"Bike-sharing systems exploded across U.S. cities in 2013, with programs in New York City, Chicago, Boston, Washington, Chattanooga, and on more than 30 college campuses. The nation’s bike-sharing fleet doubled in 2013, will double again this year, and is expected to be four times as big in 2015 as it was in 2012, according to the Earth Policy Institute, an environmental group.
 
The systems are even more popular in Europe and especially in China, where bike sharing is used by millions of people to get around the country’s burgeoning cities.
 
Michigan is pedaling fast to catch up, even though it still hasn’t seen a bike-sharing system along the lines of those in other cities."
 
Read the rest here.
 
 

Bike lanes, bike-friendly projects to get rolling in Metro Detroit this spring

Metro Detroiters should get a lot more mileage out of their bikes with all of the bike lane projects and infratructure planned for 2014. 

Excerpt: 

Warren, Detroit, Ferndale and the Grosse Pointes are among communities planning significant bicycle-friendly projects in the new year, with construction on several to start in the spring...

This year alone, Detroit added about 80 miles of bike lanes and sharrows — standard traffic lanes with shared lane markings. That brings the city's total to more than 150 miles, Scott said.

"It's pretty exciting, some of these bigger projects coming through," Scott said. Also, Ferndale is planning bike lanes on Livernois that should ultimately help connect Detroit to downtown Ferndale, he said.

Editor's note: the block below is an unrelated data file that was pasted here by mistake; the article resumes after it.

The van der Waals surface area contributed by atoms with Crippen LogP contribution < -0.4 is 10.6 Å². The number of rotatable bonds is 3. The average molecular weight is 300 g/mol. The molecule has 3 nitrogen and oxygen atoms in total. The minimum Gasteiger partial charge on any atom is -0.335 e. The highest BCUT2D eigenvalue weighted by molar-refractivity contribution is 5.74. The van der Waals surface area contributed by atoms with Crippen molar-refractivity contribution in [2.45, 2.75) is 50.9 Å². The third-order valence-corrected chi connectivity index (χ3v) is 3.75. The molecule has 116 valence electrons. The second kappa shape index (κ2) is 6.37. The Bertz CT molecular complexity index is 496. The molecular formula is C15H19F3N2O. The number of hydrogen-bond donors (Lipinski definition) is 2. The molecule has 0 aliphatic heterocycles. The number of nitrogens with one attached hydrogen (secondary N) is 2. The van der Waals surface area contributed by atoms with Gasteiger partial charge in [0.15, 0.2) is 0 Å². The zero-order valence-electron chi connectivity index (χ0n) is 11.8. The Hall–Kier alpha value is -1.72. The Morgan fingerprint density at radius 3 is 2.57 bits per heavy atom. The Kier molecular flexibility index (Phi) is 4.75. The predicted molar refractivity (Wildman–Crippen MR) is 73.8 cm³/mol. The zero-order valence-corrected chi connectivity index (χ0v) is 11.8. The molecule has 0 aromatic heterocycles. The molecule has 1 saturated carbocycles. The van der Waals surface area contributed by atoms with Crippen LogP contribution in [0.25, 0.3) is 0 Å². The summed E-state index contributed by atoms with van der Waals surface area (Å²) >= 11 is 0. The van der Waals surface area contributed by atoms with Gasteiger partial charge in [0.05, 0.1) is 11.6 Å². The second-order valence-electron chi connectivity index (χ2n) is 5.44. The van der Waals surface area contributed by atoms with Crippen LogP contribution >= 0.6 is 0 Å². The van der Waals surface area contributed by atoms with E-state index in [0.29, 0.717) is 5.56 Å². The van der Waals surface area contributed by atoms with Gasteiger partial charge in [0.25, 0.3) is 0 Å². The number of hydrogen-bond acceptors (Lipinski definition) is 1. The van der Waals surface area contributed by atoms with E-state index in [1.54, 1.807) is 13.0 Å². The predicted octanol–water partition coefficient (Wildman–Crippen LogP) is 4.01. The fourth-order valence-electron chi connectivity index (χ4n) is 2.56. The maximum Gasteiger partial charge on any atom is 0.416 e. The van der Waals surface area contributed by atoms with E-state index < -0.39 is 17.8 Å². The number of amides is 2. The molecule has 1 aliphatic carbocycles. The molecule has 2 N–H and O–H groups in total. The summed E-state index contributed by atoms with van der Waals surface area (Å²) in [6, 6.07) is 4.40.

More here.

Write-a-House to offer Detroit home ownership to struggling writers

Start your pens! In a program garnering national notice, Detroit's creative leaders are banking on the literary arts as another way to shore up the city's economy and arts and culture offerings.

Excerpt:

This is their mission statement...

Our mission is simple: to enliven the literary arts of Detroit by renovating homes and giving them to authors, journalists, poets, aka writers. It's like a writer-in-residence program, only in this case we're actually giving the writer the residence, forever.

More here.

To apply for the program, click here.

Michigan population ticks upward in 2013

In a reversal of a years-long slow burn, the U.S. Census Bureau reports Michigan's population grew for the second-straight year. 

Excerpt:

According to the data, the state's population increased between July 1, 2012 and 2013. Since the state population dropped by 1,560 between 2010 and 2011, Michigan's added 7,930 and 13,103 residents in the last two years.

The overall U.S. population grew by just over 0.5 percent.

More here.

The Winter Stonefly Search is on

Dodge the winter blahs on January 18, when you can wade in a stream (or at least walk near one) for a good environmental cause. Join the annual Winter Stonefly search, beginning at 10am at the Clinton River Watershed Council office in Rochester Hills.